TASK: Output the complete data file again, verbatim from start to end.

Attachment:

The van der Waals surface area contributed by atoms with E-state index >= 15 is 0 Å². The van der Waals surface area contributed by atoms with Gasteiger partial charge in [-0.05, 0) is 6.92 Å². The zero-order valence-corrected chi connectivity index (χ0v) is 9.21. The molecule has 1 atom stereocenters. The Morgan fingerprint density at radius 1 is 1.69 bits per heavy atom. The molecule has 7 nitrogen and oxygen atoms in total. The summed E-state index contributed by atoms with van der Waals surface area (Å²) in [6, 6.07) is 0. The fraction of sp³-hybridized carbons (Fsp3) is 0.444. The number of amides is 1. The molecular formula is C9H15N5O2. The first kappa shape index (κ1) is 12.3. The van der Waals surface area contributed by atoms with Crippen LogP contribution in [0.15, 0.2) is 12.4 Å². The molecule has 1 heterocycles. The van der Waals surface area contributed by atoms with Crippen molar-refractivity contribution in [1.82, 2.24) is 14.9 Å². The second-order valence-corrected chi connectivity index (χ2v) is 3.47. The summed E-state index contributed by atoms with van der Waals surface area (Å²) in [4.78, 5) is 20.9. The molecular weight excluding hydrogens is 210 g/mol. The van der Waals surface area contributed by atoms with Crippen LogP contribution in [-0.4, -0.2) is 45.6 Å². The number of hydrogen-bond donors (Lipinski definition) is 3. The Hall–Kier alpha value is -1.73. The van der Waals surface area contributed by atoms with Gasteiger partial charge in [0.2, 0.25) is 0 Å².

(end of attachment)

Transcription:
The van der Waals surface area contributed by atoms with E-state index >= 15 is 0 Å². The van der Waals surface area contributed by atoms with Gasteiger partial charge in [-0.05, 0) is 6.92 Å². The zero-order valence-corrected chi connectivity index (χ0v) is 9.21. The molecule has 1 atom stereocenters. The Morgan fingerprint density at radius 1 is 1.69 bits per heavy atom. The molecule has 7 nitrogen and oxygen atoms in total. The summed E-state index contributed by atoms with van der Waals surface area (Å²) in [6, 6.07) is 0. The fraction of sp³-hybridized carbons (Fsp3) is 0.444. The number of amides is 1. The molecular formula is C9H15N5O2. The first kappa shape index (κ1) is 12.3. The van der Waals surface area contributed by atoms with Crippen LogP contribution in [0.15, 0.2) is 12.4 Å². The molecule has 1 heterocycles. The van der Waals surface area contributed by atoms with Crippen molar-refractivity contribution in [1.82, 2.24) is 14.9 Å². The second-order valence-corrected chi connectivity index (χ2v) is 3.47. The summed E-state index contributed by atoms with van der Waals surface area (Å²) in [4.78, 5) is 20.9. The molecular weight excluding hydrogens is 210 g/mol. The van der Waals surface area contributed by atoms with Crippen LogP contribution in [-0.4, -0.2) is 45.6 Å². The number of hydrogen-bond donors (Lipinski definition) is 3. The Hall–Kier alpha value is -1.73. The van der Waals surface area contributed by atoms with Gasteiger partial charge in [0.2, 0.25) is 0 Å².